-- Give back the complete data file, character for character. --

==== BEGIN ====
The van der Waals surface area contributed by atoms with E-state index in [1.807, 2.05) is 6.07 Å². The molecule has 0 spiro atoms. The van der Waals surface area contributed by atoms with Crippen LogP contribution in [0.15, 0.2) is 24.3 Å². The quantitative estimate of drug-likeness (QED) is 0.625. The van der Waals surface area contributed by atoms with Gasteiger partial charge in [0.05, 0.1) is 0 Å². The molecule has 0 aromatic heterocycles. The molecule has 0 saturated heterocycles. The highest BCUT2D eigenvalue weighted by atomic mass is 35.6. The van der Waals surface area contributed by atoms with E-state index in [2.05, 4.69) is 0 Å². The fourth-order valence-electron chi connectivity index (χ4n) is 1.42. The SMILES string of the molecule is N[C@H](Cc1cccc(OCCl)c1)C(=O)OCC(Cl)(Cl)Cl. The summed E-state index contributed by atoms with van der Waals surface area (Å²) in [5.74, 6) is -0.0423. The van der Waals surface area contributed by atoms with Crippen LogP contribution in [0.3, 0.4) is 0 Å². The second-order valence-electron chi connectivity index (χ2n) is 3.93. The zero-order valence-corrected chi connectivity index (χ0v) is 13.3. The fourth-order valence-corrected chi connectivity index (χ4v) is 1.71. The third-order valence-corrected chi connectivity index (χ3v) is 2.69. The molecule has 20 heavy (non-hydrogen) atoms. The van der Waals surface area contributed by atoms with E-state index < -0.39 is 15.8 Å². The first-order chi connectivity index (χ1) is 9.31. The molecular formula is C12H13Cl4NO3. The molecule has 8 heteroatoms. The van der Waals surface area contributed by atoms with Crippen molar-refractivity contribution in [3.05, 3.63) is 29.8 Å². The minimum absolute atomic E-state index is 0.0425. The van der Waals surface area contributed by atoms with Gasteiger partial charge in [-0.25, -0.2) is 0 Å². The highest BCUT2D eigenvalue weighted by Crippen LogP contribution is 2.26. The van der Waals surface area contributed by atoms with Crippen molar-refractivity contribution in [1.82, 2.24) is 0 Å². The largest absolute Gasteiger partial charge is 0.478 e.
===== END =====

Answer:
The van der Waals surface area contributed by atoms with E-state index in [1.807, 2.05) is 6.07 Å². The molecule has 0 spiro atoms. The van der Waals surface area contributed by atoms with Crippen LogP contribution in [0.15, 0.2) is 24.3 Å². The quantitative estimate of drug-likeness (QED) is 0.625. The van der Waals surface area contributed by atoms with Gasteiger partial charge in [0.05, 0.1) is 0 Å². The molecule has 0 aromatic heterocycles. The molecule has 0 saturated heterocycles. The highest BCUT2D eigenvalue weighted by atomic mass is 35.6. The van der Waals surface area contributed by atoms with E-state index in [2.05, 4.69) is 0 Å². The fourth-order valence-electron chi connectivity index (χ4n) is 1.42. The SMILES string of the molecule is N[C@H](Cc1cccc(OCCl)c1)C(=O)OCC(Cl)(Cl)Cl. The summed E-state index contributed by atoms with van der Waals surface area (Å²) in [5.74, 6) is -0.0423. The van der Waals surface area contributed by atoms with Crippen LogP contribution in [0.3, 0.4) is 0 Å². The second-order valence-electron chi connectivity index (χ2n) is 3.93. The zero-order valence-corrected chi connectivity index (χ0v) is 13.3. The fourth-order valence-corrected chi connectivity index (χ4v) is 1.71. The third-order valence-corrected chi connectivity index (χ3v) is 2.69. The molecule has 20 heavy (non-hydrogen) atoms. The van der Waals surface area contributed by atoms with E-state index < -0.39 is 15.8 Å². The first-order chi connectivity index (χ1) is 9.31. The molecular formula is C12H13Cl4NO3. The molecule has 8 heteroatoms. The van der Waals surface area contributed by atoms with Crippen molar-refractivity contribution in [3.05, 3.63) is 29.8 Å². The minimum absolute atomic E-state index is 0.0425. The van der Waals surface area contributed by atoms with Gasteiger partial charge in [-0.25, -0.2) is 0 Å². The highest BCUT2D eigenvalue weighted by Crippen LogP contribution is 2.26. The van der Waals surface area contributed by atoms with Crippen molar-refractivity contribution in [1.82, 2.24) is 0 Å². The largest absolute Gasteiger partial charge is 0.478 e.